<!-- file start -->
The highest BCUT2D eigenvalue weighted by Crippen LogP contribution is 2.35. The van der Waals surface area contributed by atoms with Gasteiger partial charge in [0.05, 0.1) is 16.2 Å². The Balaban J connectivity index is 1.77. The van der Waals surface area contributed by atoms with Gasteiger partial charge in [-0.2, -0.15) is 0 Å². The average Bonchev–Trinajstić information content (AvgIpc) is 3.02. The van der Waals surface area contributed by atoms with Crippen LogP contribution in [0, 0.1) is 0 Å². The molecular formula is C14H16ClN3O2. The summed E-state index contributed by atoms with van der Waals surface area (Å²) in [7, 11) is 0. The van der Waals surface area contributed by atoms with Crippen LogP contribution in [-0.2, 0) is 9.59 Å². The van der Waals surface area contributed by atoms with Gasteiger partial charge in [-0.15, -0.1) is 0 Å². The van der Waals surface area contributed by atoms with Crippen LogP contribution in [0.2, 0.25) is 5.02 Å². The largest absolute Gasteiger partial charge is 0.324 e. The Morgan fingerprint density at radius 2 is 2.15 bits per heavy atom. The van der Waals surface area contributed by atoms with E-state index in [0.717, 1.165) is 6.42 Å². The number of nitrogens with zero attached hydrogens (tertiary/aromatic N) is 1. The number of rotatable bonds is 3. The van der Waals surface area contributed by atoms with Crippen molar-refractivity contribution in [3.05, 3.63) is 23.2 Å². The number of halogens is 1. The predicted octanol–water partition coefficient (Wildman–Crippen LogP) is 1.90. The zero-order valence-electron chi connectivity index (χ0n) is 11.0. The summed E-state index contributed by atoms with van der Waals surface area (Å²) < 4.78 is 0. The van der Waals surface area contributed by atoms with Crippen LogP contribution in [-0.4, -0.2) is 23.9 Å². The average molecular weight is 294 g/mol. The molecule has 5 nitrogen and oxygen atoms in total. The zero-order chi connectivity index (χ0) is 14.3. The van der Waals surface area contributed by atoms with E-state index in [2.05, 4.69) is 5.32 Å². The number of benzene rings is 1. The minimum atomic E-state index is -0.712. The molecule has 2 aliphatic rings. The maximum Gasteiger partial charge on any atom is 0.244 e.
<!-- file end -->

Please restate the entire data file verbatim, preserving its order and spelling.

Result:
The highest BCUT2D eigenvalue weighted by Crippen LogP contribution is 2.35. The van der Waals surface area contributed by atoms with Gasteiger partial charge in [0.05, 0.1) is 16.2 Å². The Balaban J connectivity index is 1.77. The van der Waals surface area contributed by atoms with Gasteiger partial charge in [-0.2, -0.15) is 0 Å². The average Bonchev–Trinajstić information content (AvgIpc) is 3.02. The van der Waals surface area contributed by atoms with Crippen LogP contribution in [0, 0.1) is 0 Å². The molecular formula is C14H16ClN3O2. The summed E-state index contributed by atoms with van der Waals surface area (Å²) in [7, 11) is 0. The van der Waals surface area contributed by atoms with Crippen LogP contribution in [-0.2, 0) is 9.59 Å². The van der Waals surface area contributed by atoms with Gasteiger partial charge in [-0.15, -0.1) is 0 Å². The van der Waals surface area contributed by atoms with Crippen LogP contribution in [0.2, 0.25) is 5.02 Å². The largest absolute Gasteiger partial charge is 0.324 e. The Morgan fingerprint density at radius 2 is 2.15 bits per heavy atom. The van der Waals surface area contributed by atoms with E-state index in [0.717, 1.165) is 6.42 Å². The number of nitrogens with zero attached hydrogens (tertiary/aromatic N) is 1. The number of rotatable bonds is 3. The van der Waals surface area contributed by atoms with Crippen molar-refractivity contribution in [3.05, 3.63) is 23.2 Å². The number of halogens is 1. The predicted octanol–water partition coefficient (Wildman–Crippen LogP) is 1.90. The zero-order valence-electron chi connectivity index (χ0n) is 11.0. The summed E-state index contributed by atoms with van der Waals surface area (Å²) < 4.78 is 0. The van der Waals surface area contributed by atoms with Crippen LogP contribution in [-0.4, -0.2) is 23.9 Å². The average molecular weight is 294 g/mol. The molecule has 5 nitrogen and oxygen atoms in total. The zero-order chi connectivity index (χ0) is 14.3. The van der Waals surface area contributed by atoms with E-state index in [2.05, 4.69) is 5.32 Å². The number of benzene rings is 1. The minimum atomic E-state index is -0.712. The molecule has 2 aliphatic rings. The maximum Gasteiger partial charge on any atom is 0.244 e.